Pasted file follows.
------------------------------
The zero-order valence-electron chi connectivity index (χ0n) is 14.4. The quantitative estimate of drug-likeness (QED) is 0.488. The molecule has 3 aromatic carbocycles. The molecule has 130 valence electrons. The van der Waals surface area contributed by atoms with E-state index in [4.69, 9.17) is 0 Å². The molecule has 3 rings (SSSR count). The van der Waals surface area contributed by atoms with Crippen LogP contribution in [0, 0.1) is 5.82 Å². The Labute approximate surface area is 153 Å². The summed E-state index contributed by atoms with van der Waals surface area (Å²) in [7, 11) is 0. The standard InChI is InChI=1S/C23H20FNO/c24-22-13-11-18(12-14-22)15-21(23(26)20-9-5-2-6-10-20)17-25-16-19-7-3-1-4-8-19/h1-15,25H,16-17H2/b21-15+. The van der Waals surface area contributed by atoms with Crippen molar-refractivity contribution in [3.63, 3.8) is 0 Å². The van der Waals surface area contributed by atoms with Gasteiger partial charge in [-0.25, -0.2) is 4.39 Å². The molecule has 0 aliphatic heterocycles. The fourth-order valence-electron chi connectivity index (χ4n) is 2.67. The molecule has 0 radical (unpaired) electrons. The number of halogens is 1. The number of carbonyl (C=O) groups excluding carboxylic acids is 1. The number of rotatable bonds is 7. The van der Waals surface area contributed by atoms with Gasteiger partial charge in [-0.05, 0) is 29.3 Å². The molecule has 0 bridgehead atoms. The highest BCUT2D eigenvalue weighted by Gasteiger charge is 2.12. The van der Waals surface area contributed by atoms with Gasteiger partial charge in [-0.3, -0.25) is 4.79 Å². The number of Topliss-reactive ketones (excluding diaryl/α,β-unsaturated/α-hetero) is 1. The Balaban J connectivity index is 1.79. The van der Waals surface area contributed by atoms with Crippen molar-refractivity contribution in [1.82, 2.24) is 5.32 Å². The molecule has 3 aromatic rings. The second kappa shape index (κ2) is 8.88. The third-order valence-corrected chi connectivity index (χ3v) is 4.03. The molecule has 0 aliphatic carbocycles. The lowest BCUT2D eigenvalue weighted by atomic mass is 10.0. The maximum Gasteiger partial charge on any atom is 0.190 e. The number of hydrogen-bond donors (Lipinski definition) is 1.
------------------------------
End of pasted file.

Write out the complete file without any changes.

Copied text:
The zero-order valence-electron chi connectivity index (χ0n) is 14.4. The quantitative estimate of drug-likeness (QED) is 0.488. The molecule has 3 aromatic carbocycles. The molecule has 130 valence electrons. The van der Waals surface area contributed by atoms with E-state index in [4.69, 9.17) is 0 Å². The molecule has 3 rings (SSSR count). The van der Waals surface area contributed by atoms with Crippen LogP contribution in [0, 0.1) is 5.82 Å². The Labute approximate surface area is 153 Å². The summed E-state index contributed by atoms with van der Waals surface area (Å²) in [7, 11) is 0. The standard InChI is InChI=1S/C23H20FNO/c24-22-13-11-18(12-14-22)15-21(23(26)20-9-5-2-6-10-20)17-25-16-19-7-3-1-4-8-19/h1-15,25H,16-17H2/b21-15+. The van der Waals surface area contributed by atoms with Crippen molar-refractivity contribution in [3.63, 3.8) is 0 Å². The van der Waals surface area contributed by atoms with Gasteiger partial charge in [-0.25, -0.2) is 4.39 Å². The molecule has 0 aliphatic heterocycles. The fourth-order valence-electron chi connectivity index (χ4n) is 2.67. The molecule has 0 radical (unpaired) electrons. The number of halogens is 1. The number of carbonyl (C=O) groups excluding carboxylic acids is 1. The number of rotatable bonds is 7. The van der Waals surface area contributed by atoms with Gasteiger partial charge in [-0.05, 0) is 29.3 Å². The molecule has 0 bridgehead atoms. The highest BCUT2D eigenvalue weighted by Gasteiger charge is 2.12. The van der Waals surface area contributed by atoms with Gasteiger partial charge in [-0.3, -0.25) is 4.79 Å². The number of Topliss-reactive ketones (excluding diaryl/α,β-unsaturated/α-hetero) is 1. The Balaban J connectivity index is 1.79. The van der Waals surface area contributed by atoms with Crippen molar-refractivity contribution in [1.82, 2.24) is 5.32 Å². The molecule has 3 aromatic rings. The second kappa shape index (κ2) is 8.88. The third-order valence-corrected chi connectivity index (χ3v) is 4.03. The molecule has 0 aliphatic carbocycles. The lowest BCUT2D eigenvalue weighted by atomic mass is 10.0. The maximum Gasteiger partial charge on any atom is 0.190 e. The number of hydrogen-bond donors (Lipinski definition) is 1.